This month, Adar l, is an added month in the Jewish leap year. This year is a shanah meuberet (lit., “a pregnant year”), more commonly known as a leap year, on the Jewish calendar.
The Jewish leap year, which occurs seven times in a 19-year cycle, has 13 months instead of the regular year’s 12. This is so that the lunar-based Jewish year (which is 354.37 days) should remain aligned with the solar year (365.25 days) and seasons.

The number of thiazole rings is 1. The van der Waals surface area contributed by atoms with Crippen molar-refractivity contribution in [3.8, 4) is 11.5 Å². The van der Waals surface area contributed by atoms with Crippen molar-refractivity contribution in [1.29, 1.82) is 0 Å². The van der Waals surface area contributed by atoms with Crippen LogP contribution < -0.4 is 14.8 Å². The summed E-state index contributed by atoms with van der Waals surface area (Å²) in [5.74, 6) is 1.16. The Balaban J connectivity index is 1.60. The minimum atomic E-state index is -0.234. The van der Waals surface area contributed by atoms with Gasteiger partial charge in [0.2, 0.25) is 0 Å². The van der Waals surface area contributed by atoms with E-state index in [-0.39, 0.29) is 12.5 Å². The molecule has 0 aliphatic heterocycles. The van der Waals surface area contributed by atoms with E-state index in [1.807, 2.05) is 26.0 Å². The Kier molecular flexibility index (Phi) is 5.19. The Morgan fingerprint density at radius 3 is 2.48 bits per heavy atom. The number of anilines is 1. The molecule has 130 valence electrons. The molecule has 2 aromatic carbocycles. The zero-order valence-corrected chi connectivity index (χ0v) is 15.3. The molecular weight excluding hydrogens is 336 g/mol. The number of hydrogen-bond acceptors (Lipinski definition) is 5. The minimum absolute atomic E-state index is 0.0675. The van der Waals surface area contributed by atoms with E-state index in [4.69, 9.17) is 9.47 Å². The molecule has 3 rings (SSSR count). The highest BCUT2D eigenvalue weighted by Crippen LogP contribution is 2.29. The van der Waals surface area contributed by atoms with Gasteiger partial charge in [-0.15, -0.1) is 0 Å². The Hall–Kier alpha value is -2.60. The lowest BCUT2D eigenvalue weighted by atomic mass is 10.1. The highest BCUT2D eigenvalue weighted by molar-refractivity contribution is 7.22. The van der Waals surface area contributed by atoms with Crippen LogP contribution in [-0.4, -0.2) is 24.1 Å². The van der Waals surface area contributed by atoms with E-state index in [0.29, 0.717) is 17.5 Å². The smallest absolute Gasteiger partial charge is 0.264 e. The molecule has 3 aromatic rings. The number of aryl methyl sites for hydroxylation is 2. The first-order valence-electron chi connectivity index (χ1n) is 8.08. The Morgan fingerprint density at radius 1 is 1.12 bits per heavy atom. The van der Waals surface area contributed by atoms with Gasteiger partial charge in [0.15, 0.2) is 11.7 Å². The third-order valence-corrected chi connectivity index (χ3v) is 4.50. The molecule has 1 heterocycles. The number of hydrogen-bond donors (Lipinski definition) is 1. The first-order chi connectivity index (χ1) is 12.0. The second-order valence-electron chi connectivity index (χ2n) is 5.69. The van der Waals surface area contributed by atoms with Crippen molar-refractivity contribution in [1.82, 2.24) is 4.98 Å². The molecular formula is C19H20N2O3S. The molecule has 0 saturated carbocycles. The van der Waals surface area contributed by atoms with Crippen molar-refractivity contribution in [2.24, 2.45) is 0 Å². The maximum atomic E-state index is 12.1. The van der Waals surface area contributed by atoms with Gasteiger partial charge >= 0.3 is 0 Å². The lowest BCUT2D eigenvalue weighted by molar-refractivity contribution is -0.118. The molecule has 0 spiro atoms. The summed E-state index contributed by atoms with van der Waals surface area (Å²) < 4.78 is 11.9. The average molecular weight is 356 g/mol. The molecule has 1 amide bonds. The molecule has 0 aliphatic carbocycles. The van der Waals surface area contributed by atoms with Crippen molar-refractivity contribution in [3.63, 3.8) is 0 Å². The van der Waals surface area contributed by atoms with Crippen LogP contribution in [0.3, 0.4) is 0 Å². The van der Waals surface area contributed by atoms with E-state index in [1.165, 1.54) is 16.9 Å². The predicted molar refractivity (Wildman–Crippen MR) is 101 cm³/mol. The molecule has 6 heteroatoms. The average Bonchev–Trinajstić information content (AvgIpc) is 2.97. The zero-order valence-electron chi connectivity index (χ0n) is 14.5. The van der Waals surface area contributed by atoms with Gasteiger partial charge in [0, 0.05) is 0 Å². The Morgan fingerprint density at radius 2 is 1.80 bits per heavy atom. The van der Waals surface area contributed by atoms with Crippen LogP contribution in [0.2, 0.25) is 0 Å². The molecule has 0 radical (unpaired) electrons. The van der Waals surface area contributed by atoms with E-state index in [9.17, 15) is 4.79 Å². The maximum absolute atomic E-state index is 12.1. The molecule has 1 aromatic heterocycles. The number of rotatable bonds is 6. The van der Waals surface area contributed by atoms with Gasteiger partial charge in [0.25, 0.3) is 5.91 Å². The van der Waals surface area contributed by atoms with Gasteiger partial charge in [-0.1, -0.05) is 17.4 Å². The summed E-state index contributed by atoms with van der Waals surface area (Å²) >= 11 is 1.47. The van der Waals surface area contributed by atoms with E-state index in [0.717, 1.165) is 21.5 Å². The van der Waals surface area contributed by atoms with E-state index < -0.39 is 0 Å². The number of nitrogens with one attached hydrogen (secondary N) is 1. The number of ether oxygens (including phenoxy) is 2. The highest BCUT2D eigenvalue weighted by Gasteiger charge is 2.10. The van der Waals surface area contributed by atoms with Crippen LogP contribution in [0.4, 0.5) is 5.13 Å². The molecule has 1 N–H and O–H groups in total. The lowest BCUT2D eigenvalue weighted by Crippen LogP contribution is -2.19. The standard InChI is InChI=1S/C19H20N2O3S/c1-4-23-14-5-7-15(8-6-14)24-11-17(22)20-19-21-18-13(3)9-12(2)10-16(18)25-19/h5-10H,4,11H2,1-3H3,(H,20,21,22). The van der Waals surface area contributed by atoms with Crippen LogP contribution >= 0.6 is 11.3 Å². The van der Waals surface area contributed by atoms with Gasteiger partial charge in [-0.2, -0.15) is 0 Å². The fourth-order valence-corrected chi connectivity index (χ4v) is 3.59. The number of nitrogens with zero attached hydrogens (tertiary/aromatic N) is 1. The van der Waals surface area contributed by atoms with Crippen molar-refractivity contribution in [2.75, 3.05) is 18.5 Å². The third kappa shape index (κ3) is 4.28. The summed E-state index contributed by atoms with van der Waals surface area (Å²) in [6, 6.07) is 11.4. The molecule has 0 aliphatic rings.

It is important to keep the calendars aligned in order for the festivals to retain their positions relative to the seasons as prescribed by the Torah. The added month is called Adar I, and is inserted before the month of Adar (termed Adar II in leap years).
Adar is the official “happy month,” as is written: “As soon as Adar begins, increase in joy!” In a leap year, we have two months of extra happiness!
The festival of Purim, celebrated on Adar 14, is in Adar II in leap years, while the 14th of Adar I is marked symbolically as Purim Katan—Minor Purim.